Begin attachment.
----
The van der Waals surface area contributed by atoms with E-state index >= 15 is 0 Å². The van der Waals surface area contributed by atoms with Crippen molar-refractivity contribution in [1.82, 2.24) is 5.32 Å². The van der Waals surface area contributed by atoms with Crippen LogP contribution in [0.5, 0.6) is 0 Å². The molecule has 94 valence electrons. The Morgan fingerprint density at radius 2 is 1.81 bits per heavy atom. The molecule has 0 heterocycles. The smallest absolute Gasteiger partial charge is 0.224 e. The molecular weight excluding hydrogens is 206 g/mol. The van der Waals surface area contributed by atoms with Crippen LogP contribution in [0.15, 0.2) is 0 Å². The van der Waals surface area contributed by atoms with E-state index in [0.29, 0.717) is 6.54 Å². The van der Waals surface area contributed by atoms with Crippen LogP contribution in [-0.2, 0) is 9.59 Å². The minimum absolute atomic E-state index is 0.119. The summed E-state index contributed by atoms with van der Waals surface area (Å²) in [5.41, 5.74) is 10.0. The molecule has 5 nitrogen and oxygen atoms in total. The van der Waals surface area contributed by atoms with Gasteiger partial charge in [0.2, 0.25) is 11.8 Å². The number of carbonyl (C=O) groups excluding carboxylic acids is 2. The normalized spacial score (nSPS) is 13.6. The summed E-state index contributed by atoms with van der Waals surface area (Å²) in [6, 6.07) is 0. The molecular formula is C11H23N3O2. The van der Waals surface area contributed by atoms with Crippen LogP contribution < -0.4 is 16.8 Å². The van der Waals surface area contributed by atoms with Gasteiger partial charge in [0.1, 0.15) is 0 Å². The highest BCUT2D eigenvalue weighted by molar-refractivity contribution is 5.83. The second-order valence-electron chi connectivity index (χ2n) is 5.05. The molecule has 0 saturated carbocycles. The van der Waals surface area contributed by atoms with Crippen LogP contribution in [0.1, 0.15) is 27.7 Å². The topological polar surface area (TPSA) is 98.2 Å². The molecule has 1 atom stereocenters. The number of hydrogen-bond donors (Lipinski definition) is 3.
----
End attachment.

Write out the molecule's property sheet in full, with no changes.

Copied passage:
The van der Waals surface area contributed by atoms with E-state index >= 15 is 0 Å². The van der Waals surface area contributed by atoms with Crippen molar-refractivity contribution in [1.82, 2.24) is 5.32 Å². The van der Waals surface area contributed by atoms with Crippen LogP contribution in [0.5, 0.6) is 0 Å². The molecule has 94 valence electrons. The Morgan fingerprint density at radius 2 is 1.81 bits per heavy atom. The molecule has 0 heterocycles. The smallest absolute Gasteiger partial charge is 0.224 e. The molecular weight excluding hydrogens is 206 g/mol. The van der Waals surface area contributed by atoms with Crippen LogP contribution in [0.15, 0.2) is 0 Å². The van der Waals surface area contributed by atoms with E-state index in [0.29, 0.717) is 6.54 Å². The van der Waals surface area contributed by atoms with Crippen LogP contribution in [-0.2, 0) is 9.59 Å². The minimum absolute atomic E-state index is 0.119. The summed E-state index contributed by atoms with van der Waals surface area (Å²) in [5.41, 5.74) is 10.0. The molecule has 5 nitrogen and oxygen atoms in total. The van der Waals surface area contributed by atoms with Gasteiger partial charge in [0.2, 0.25) is 11.8 Å². The number of carbonyl (C=O) groups excluding carboxylic acids is 2. The normalized spacial score (nSPS) is 13.6. The summed E-state index contributed by atoms with van der Waals surface area (Å²) in [6, 6.07) is 0. The molecular formula is C11H23N3O2. The van der Waals surface area contributed by atoms with Crippen LogP contribution < -0.4 is 16.8 Å². The van der Waals surface area contributed by atoms with Gasteiger partial charge in [0.1, 0.15) is 0 Å². The highest BCUT2D eigenvalue weighted by molar-refractivity contribution is 5.83. The second-order valence-electron chi connectivity index (χ2n) is 5.05. The molecule has 0 saturated carbocycles. The van der Waals surface area contributed by atoms with Crippen LogP contribution in [0.1, 0.15) is 27.7 Å². The topological polar surface area (TPSA) is 98.2 Å². The molecule has 1 atom stereocenters. The number of hydrogen-bond donors (Lipinski definition) is 3.